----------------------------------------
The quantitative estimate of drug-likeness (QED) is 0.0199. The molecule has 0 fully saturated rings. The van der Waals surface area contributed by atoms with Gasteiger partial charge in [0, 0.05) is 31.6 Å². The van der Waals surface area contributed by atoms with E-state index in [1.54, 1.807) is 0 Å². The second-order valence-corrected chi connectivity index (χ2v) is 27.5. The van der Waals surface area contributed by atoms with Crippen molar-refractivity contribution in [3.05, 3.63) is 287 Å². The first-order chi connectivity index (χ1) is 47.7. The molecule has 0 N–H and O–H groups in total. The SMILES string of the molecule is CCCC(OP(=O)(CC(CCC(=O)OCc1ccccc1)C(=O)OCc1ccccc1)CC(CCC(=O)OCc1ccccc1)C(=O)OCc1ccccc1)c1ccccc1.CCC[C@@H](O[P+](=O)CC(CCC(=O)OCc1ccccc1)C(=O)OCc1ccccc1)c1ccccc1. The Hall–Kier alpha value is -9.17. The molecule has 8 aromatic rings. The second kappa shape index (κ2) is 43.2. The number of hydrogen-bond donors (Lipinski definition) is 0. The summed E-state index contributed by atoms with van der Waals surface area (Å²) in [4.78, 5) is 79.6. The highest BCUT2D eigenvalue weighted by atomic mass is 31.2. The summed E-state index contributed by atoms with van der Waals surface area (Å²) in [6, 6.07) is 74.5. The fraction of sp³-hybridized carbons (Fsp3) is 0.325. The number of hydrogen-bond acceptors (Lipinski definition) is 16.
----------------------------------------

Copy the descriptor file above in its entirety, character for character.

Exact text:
The quantitative estimate of drug-likeness (QED) is 0.0199. The molecule has 0 fully saturated rings. The van der Waals surface area contributed by atoms with Gasteiger partial charge in [0, 0.05) is 31.6 Å². The van der Waals surface area contributed by atoms with E-state index in [1.54, 1.807) is 0 Å². The second-order valence-corrected chi connectivity index (χ2v) is 27.5. The van der Waals surface area contributed by atoms with Crippen molar-refractivity contribution in [3.05, 3.63) is 287 Å². The first-order chi connectivity index (χ1) is 47.7. The molecule has 0 N–H and O–H groups in total. The SMILES string of the molecule is CCCC(OP(=O)(CC(CCC(=O)OCc1ccccc1)C(=O)OCc1ccccc1)CC(CCC(=O)OCc1ccccc1)C(=O)OCc1ccccc1)c1ccccc1.CCC[C@@H](O[P+](=O)CC(CCC(=O)OCc1ccccc1)C(=O)OCc1ccccc1)c1ccccc1. The Hall–Kier alpha value is -9.17. The molecule has 8 aromatic rings. The second kappa shape index (κ2) is 43.2. The number of hydrogen-bond donors (Lipinski definition) is 0. The summed E-state index contributed by atoms with van der Waals surface area (Å²) in [4.78, 5) is 79.6. The highest BCUT2D eigenvalue weighted by atomic mass is 31.2. The summed E-state index contributed by atoms with van der Waals surface area (Å²) in [6, 6.07) is 74.5. The fraction of sp³-hybridized carbons (Fsp3) is 0.325. The number of hydrogen-bond acceptors (Lipinski definition) is 16.